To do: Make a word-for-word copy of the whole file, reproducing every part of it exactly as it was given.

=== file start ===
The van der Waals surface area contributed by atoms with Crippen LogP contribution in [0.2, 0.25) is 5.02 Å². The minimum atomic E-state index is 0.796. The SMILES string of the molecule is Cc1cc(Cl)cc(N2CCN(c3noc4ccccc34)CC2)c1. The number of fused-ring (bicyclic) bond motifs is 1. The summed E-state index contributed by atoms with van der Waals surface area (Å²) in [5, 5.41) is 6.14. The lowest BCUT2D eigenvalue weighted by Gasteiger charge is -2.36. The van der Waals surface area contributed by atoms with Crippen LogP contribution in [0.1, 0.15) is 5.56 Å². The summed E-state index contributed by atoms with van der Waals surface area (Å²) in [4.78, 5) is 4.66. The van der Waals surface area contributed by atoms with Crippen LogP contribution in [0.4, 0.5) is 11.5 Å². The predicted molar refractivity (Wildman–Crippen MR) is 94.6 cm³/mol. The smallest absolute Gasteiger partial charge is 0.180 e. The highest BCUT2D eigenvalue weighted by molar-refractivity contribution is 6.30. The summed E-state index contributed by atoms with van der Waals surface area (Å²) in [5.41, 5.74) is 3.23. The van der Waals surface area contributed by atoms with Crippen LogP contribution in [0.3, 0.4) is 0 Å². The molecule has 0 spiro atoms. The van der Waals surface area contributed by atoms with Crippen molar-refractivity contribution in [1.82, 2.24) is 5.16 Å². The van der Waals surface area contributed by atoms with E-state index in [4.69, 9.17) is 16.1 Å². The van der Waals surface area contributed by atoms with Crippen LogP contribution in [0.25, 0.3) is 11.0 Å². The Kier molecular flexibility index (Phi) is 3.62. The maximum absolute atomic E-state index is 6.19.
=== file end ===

The van der Waals surface area contributed by atoms with Crippen LogP contribution in [0.2, 0.25) is 5.02 Å². The minimum atomic E-state index is 0.796. The SMILES string of the molecule is Cc1cc(Cl)cc(N2CCN(c3noc4ccccc34)CC2)c1. The number of fused-ring (bicyclic) bond motifs is 1. The summed E-state index contributed by atoms with van der Waals surface area (Å²) in [5, 5.41) is 6.14. The lowest BCUT2D eigenvalue weighted by Gasteiger charge is -2.36. The van der Waals surface area contributed by atoms with Crippen LogP contribution in [0.1, 0.15) is 5.56 Å². The summed E-state index contributed by atoms with van der Waals surface area (Å²) in [4.78, 5) is 4.66. The van der Waals surface area contributed by atoms with Crippen LogP contribution in [0.4, 0.5) is 11.5 Å². The predicted molar refractivity (Wildman–Crippen MR) is 94.6 cm³/mol. The smallest absolute Gasteiger partial charge is 0.180 e. The highest BCUT2D eigenvalue weighted by molar-refractivity contribution is 6.30. The summed E-state index contributed by atoms with van der Waals surface area (Å²) in [5.41, 5.74) is 3.23. The van der Waals surface area contributed by atoms with Crippen LogP contribution in [0.3, 0.4) is 0 Å². The molecule has 0 spiro atoms. The van der Waals surface area contributed by atoms with Crippen molar-refractivity contribution in [1.82, 2.24) is 5.16 Å². The van der Waals surface area contributed by atoms with E-state index in [4.69, 9.17) is 16.1 Å². The van der Waals surface area contributed by atoms with Crippen LogP contribution in [0.25, 0.3) is 11.0 Å². The Kier molecular flexibility index (Phi) is 3.62. The maximum absolute atomic E-state index is 6.19.